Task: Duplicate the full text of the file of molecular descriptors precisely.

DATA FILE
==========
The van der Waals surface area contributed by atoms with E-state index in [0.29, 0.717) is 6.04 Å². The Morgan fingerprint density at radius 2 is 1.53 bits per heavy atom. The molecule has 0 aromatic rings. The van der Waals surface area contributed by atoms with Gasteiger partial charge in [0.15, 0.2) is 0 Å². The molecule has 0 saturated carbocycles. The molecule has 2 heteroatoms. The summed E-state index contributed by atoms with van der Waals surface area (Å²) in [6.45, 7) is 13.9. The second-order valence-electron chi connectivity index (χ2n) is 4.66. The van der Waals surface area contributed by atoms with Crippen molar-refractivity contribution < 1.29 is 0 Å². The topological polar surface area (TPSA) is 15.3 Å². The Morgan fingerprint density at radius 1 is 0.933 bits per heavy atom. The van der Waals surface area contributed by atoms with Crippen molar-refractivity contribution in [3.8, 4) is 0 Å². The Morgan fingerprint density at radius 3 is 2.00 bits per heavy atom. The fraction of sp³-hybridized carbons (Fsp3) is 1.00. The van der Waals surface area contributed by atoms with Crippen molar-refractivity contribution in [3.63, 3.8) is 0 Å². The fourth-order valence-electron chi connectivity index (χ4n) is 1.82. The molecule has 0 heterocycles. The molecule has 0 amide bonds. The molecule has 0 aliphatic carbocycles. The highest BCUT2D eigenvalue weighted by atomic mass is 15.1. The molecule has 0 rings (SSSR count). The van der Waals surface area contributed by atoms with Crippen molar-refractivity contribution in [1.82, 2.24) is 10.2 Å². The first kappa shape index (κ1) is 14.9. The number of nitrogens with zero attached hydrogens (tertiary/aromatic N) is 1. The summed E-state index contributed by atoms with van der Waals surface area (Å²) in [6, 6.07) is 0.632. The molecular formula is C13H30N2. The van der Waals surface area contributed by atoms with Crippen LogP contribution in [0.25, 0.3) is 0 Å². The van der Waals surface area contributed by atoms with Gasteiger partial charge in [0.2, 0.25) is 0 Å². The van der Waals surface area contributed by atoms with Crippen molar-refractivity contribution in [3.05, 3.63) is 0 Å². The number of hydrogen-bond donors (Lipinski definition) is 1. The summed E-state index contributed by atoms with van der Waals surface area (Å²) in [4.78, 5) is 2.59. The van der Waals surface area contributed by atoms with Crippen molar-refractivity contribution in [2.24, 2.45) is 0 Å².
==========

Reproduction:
The van der Waals surface area contributed by atoms with E-state index in [0.29, 0.717) is 6.04 Å². The Morgan fingerprint density at radius 2 is 1.53 bits per heavy atom. The molecule has 0 aromatic rings. The van der Waals surface area contributed by atoms with Gasteiger partial charge in [0.15, 0.2) is 0 Å². The molecule has 0 saturated carbocycles. The molecule has 2 heteroatoms. The summed E-state index contributed by atoms with van der Waals surface area (Å²) in [6.45, 7) is 13.9. The second-order valence-electron chi connectivity index (χ2n) is 4.66. The van der Waals surface area contributed by atoms with Crippen molar-refractivity contribution < 1.29 is 0 Å². The topological polar surface area (TPSA) is 15.3 Å². The Morgan fingerprint density at radius 1 is 0.933 bits per heavy atom. The van der Waals surface area contributed by atoms with Crippen molar-refractivity contribution in [3.8, 4) is 0 Å². The Morgan fingerprint density at radius 3 is 2.00 bits per heavy atom. The fraction of sp³-hybridized carbons (Fsp3) is 1.00. The van der Waals surface area contributed by atoms with Crippen molar-refractivity contribution in [3.63, 3.8) is 0 Å². The fourth-order valence-electron chi connectivity index (χ4n) is 1.82. The molecule has 0 heterocycles. The molecule has 0 amide bonds. The molecule has 0 aliphatic carbocycles. The highest BCUT2D eigenvalue weighted by atomic mass is 15.1. The molecule has 0 rings (SSSR count). The van der Waals surface area contributed by atoms with Crippen molar-refractivity contribution in [1.82, 2.24) is 10.2 Å². The first kappa shape index (κ1) is 14.9. The number of nitrogens with zero attached hydrogens (tertiary/aromatic N) is 1. The summed E-state index contributed by atoms with van der Waals surface area (Å²) in [6, 6.07) is 0.632. The molecular formula is C13H30N2. The van der Waals surface area contributed by atoms with Crippen LogP contribution in [0.25, 0.3) is 0 Å². The van der Waals surface area contributed by atoms with Gasteiger partial charge in [0.2, 0.25) is 0 Å². The van der Waals surface area contributed by atoms with Crippen molar-refractivity contribution in [3.05, 3.63) is 0 Å². The number of hydrogen-bond donors (Lipinski definition) is 1. The summed E-state index contributed by atoms with van der Waals surface area (Å²) in [4.78, 5) is 2.59. The van der Waals surface area contributed by atoms with Crippen molar-refractivity contribution in [2.24, 2.45) is 0 Å².